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Log, Apr 7, 2000

[While Les travels the west (hopefully with a scope in the luggage!), Joe handles the log tasks for the week.]

Friday: 6 people. The odd mix of clouds with a few clear patches made this evening more of a teaser than anything else. What clear open spots there were would vanish in the 30 seconds it took to swing the scope to them. Most folks didn't bother trying to come out, and one could hardly blame them!

Nevertheless, we managed to log 15 objects in the 2+ hours we were open. First up (before it set!) was the Moon. Only a few days old, a beautiful crescent was seen with some lovely mare visible. To the naked eye, the rest of the Moon's disk was faintly visible, illuminated by sunlight reflecting off the Earth! This phenomenon is referred to as "the old Moon in the new Moon's arms."

M42 was next for a pair of visitors that dropped by as the Moon was setting. This showpiece will not be visible for much longer, especially now that Daylight Savings Time has kicked in!

Next in the eyepiece was M35, a nice open cluster in Gemini. This kept hiding behind the clouds, so we went a little higher to NGC2392, the Eskimo Nebula. The staff that was still around to see this still fail to see the eskimo face in this nebula. Even so, it's still a nice example of a planetary nebula.

Planetary nebulae got their name from their appearance when first seen by astronomers in the late 18th century. It was about that time that Herschel discovered the planet Uranus, which appears as a small greenish disk. Since this type of nebula looked similar to the new planet in the telescopes of the day, astronomers called them planetary nebulae. These objects have nothing at all to do with planets, but somehow the name has stuck all this time.

The next object we looked at really illustrated the resemblance of planetary nebulae to real planets; NGC3242 is sometimes called "the Ghost of Jupiter," and it's easy to see why. It has almost the same size and shape as Jupiter in the telescope, but has a fuzzy edge, like a specter.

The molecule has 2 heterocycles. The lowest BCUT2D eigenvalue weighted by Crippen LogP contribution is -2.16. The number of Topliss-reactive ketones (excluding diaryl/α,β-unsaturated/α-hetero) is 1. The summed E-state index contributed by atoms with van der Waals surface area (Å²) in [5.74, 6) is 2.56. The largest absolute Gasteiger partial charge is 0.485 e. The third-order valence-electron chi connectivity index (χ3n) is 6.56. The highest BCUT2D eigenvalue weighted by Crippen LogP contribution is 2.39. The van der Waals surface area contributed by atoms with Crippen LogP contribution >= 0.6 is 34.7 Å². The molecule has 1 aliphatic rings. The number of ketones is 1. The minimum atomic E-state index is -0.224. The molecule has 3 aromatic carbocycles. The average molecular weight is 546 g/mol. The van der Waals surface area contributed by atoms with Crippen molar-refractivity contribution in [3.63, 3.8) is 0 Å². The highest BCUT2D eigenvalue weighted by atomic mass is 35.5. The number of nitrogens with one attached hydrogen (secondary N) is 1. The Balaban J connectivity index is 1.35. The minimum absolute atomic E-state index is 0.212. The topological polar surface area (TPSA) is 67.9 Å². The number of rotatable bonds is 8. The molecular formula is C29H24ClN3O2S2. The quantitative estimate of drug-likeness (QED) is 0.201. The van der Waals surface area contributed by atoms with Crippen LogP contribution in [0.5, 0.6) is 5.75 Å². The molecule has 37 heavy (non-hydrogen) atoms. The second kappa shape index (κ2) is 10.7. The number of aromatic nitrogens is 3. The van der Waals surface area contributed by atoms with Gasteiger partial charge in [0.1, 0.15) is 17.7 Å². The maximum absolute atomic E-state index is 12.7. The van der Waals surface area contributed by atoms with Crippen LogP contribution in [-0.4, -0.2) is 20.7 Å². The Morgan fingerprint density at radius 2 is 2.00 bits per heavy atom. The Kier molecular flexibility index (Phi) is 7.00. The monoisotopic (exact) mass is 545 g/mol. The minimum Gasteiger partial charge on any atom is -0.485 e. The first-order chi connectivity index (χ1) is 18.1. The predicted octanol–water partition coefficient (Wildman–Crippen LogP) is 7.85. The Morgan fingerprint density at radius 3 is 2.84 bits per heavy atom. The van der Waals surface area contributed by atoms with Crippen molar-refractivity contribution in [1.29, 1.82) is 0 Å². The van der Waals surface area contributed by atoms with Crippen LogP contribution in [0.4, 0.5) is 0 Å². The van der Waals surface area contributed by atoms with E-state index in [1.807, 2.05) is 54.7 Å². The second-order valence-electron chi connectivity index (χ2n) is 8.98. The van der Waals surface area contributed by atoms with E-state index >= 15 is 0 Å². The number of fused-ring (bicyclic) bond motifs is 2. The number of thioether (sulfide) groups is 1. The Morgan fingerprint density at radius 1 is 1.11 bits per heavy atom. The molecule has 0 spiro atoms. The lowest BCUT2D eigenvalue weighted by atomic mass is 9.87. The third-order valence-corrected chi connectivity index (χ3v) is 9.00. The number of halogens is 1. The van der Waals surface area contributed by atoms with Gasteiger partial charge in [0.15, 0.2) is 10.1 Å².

Next was a highlight of the evening for me. NGC3115, the Spindle Galaxy in Hydra has a fairly well defined shape that really stands out with a bit of careful observation.

We then turned to NGC3166/3169, a pair of galaxies on the border of Sextans and Leo. These were partially obscured by the haze, so no structure was seen. In an attempt to get a better view of multiple galaxies in the same field of view, we turned first to the grouping M105/NGC3384/NGC3389 and then to M95/M96, all in Leo. the clouds were making things difficult for us at this point, and one needed to be patient to wait for a brief glimpse of either of these groupings.

Just before we called it a night, we turned to Ceres, an asteroid which is currently found in Virgo. It was difficult to find among the clouds, but we had a little help from this week's "smudge," the galaxy NCG4237. At magnitude 12.6, this was barely visible in the eyepiece, and in fact was only spotted by moving the scope around a little bit, at which point the observer realized that the smudge was traveling with the stars. Once identified, it made locating Ceres easier.

Let's hope for better weather next week!

-Joe Hartley

Leslie Coleman
Author:
Leslie Coleman
Entry Date:
Apr 7, 2000
Published Under:
Leslie Coleman's Log
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